But first, a bit about me: I should explain why I am in my fourth year, and it’s not because I had to retake a year, but because last year I spent studying in France! I mean this with no disrespect to Swansea Uni, actually the complete opposite, but last year was my favourite year of uni so far! And it is all thanks to, the now called, School of Management (SoM). The year abroad has definitely made this year a lot easier for me; I now have a better idea of what I want to do after graduating, as well as having some idea of how to go about achieving it. The SoM has since changed the set-up of studying abroad and in many ways, has improved it. Some students can now choose either to do a year in industry or half a year in industry and the other half of the year studying abroad. The year in industry can be based either abroad or at home. This is a fantastic opportunity in regards to future job prospects and I know this first hand as two of my housemates from  Engineering have been offered jobs as a direct consequence from their input in their year in industry. However, splitting the year in half allows you to experience the best of both worlds in my opinion!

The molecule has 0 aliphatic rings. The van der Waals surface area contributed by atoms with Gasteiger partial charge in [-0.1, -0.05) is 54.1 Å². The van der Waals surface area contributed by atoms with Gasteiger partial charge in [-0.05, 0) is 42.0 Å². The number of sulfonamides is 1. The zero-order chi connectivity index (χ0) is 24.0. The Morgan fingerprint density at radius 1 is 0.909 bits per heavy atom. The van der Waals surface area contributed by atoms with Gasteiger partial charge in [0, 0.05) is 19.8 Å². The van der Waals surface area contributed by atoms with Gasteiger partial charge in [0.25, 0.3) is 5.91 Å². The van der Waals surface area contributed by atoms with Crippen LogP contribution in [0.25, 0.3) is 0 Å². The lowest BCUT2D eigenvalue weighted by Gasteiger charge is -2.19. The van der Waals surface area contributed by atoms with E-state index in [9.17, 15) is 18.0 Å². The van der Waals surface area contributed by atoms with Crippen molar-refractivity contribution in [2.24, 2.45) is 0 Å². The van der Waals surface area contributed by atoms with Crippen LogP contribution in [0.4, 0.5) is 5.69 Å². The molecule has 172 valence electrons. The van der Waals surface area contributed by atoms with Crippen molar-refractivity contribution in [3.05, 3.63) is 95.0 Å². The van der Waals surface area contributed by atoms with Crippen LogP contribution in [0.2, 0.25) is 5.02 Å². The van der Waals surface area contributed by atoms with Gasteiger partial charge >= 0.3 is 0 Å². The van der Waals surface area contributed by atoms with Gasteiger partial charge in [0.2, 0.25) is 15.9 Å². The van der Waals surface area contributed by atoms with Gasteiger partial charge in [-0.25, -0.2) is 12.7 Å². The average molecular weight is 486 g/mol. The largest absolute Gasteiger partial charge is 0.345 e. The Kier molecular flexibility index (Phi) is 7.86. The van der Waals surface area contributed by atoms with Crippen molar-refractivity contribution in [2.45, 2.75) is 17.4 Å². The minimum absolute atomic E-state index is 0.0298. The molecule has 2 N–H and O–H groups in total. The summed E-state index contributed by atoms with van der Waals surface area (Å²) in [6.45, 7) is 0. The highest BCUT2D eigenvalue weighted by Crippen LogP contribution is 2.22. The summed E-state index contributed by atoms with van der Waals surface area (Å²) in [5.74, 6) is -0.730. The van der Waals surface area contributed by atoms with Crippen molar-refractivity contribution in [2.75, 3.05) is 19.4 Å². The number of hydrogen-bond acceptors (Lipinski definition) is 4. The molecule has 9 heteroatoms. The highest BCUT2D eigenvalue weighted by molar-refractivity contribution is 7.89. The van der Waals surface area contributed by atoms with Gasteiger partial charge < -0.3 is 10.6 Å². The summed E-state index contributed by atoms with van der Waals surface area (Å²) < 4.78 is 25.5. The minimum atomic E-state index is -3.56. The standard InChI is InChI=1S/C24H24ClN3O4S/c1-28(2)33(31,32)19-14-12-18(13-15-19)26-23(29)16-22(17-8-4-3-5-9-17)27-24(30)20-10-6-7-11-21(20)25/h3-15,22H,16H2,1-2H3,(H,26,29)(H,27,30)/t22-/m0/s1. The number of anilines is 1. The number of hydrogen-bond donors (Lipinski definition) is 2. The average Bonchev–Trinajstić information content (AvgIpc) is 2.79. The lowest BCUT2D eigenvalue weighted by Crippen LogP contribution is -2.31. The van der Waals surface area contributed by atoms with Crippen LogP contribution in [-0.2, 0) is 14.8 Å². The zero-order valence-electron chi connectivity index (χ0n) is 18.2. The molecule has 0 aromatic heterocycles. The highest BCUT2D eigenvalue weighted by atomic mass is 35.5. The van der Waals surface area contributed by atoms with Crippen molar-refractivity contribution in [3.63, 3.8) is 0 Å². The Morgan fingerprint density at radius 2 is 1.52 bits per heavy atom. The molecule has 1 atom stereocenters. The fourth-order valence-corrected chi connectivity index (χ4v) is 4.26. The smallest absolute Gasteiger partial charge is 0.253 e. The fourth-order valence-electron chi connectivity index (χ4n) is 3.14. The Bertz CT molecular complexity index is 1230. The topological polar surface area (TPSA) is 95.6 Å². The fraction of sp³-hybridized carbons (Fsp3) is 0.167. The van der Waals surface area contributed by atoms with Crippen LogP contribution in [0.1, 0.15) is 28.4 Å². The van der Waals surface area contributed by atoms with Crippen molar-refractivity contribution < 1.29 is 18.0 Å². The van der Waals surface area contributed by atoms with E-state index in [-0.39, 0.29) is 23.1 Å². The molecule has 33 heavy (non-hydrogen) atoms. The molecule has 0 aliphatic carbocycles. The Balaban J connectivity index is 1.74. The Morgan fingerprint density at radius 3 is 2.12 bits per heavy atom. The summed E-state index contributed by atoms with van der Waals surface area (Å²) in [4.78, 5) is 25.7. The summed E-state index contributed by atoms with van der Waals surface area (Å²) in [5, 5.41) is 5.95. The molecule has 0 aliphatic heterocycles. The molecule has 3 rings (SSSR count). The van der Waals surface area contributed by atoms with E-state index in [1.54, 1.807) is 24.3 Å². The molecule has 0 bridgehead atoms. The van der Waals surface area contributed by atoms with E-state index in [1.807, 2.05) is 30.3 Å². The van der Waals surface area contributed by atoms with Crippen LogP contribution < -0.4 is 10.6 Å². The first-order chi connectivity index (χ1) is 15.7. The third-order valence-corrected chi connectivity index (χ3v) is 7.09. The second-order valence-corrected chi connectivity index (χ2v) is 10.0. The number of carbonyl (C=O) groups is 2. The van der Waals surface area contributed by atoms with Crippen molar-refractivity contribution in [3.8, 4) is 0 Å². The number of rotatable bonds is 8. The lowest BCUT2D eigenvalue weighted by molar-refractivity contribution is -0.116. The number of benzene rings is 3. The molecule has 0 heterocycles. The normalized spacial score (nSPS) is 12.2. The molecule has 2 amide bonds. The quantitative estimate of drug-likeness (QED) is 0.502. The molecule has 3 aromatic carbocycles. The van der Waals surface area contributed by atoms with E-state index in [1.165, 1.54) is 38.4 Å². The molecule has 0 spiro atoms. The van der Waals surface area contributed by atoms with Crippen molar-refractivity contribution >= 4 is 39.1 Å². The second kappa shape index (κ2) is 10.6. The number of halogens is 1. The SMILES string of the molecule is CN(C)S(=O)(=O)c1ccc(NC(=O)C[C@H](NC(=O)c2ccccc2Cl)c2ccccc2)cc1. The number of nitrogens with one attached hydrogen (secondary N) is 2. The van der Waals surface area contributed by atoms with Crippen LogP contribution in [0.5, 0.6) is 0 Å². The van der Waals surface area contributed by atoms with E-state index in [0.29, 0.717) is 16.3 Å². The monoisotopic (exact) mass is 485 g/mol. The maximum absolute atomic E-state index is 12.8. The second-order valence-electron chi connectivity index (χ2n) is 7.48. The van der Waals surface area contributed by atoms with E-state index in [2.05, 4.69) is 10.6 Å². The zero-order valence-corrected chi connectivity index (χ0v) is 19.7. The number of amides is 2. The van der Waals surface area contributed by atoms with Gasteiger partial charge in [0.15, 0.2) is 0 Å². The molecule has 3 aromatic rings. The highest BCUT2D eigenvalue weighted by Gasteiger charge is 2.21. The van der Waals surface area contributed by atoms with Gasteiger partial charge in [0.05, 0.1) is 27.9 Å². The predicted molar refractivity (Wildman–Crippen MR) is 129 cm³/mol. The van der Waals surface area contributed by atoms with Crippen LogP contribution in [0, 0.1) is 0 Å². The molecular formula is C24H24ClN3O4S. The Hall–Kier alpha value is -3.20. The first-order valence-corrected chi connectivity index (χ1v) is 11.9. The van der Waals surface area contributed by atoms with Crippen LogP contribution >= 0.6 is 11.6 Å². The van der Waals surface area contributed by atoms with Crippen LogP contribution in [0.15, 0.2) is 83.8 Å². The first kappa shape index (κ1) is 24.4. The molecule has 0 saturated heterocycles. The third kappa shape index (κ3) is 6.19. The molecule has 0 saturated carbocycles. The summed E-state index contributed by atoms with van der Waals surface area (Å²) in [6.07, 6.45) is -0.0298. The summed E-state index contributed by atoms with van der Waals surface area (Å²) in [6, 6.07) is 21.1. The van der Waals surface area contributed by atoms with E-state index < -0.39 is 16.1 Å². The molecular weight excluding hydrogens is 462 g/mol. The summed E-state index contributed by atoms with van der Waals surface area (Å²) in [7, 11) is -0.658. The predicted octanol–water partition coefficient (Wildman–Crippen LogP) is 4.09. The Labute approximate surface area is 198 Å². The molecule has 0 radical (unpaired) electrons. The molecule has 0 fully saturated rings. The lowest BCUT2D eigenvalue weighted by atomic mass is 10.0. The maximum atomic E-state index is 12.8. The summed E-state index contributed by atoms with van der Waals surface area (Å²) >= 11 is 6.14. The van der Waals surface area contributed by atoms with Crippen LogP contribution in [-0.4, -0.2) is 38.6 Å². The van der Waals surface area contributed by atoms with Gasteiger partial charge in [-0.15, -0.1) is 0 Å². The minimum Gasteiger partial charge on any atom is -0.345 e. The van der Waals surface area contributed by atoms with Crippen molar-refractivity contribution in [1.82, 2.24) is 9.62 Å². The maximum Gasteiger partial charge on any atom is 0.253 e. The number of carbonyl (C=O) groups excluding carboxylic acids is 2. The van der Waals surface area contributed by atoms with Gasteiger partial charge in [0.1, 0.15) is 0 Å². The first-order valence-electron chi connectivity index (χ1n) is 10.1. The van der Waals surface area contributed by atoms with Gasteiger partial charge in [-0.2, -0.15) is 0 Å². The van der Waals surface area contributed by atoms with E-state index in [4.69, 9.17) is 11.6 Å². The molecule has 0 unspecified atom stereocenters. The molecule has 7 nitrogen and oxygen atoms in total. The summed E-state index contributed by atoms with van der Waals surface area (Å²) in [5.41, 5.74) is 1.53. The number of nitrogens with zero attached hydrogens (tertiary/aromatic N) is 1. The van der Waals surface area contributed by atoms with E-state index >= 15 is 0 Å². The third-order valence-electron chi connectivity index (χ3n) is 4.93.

That’s it for this blog, but next time I’ll go into more details about the year abroad and applying for graduate jobs. I aim to update this blog as often as possible but if anyone has any questions in the meantime, then please comment below. Finn.